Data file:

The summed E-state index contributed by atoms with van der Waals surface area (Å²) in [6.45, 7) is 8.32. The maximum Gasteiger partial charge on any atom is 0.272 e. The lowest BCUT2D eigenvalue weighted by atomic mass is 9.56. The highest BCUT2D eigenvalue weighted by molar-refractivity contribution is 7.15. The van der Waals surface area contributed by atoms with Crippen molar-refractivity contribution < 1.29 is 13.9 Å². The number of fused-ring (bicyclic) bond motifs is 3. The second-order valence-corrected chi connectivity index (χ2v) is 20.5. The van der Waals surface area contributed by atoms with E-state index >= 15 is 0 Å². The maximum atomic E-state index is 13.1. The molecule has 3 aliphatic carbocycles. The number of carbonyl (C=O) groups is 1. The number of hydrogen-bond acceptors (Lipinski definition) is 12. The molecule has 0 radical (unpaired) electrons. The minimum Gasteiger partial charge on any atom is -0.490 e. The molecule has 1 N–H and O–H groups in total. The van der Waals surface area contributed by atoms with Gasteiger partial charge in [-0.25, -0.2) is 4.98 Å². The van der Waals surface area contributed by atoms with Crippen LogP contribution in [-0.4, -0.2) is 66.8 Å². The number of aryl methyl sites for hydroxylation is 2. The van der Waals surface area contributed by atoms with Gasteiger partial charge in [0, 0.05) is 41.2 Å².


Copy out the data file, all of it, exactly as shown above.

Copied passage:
The summed E-state index contributed by atoms with van der Waals surface area (Å²) in [6.45, 7) is 8.32. The maximum Gasteiger partial charge on any atom is 0.272 e. The lowest BCUT2D eigenvalue weighted by atomic mass is 9.56. The highest BCUT2D eigenvalue weighted by molar-refractivity contribution is 7.15. The van der Waals surface area contributed by atoms with Crippen molar-refractivity contribution < 1.29 is 13.9 Å². The number of fused-ring (bicyclic) bond motifs is 3. The second-order valence-corrected chi connectivity index (χ2v) is 20.5. The van der Waals surface area contributed by atoms with E-state index >= 15 is 0 Å². The maximum atomic E-state index is 13.1. The molecule has 3 aliphatic carbocycles. The number of carbonyl (C=O) groups is 1. The number of hydrogen-bond acceptors (Lipinski definition) is 12. The molecule has 0 radical (unpaired) electrons. The minimum Gasteiger partial charge on any atom is -0.490 e. The molecule has 1 N–H and O–H groups in total. The van der Waals surface area contributed by atoms with Gasteiger partial charge in [-0.25, -0.2) is 4.98 Å². The van der Waals surface area contributed by atoms with Crippen LogP contribution in [-0.4, -0.2) is 66.8 Å². The number of aryl methyl sites for hydroxylation is 2. The van der Waals surface area contributed by atoms with Gasteiger partial charge in [0, 0.05) is 41.2 Å².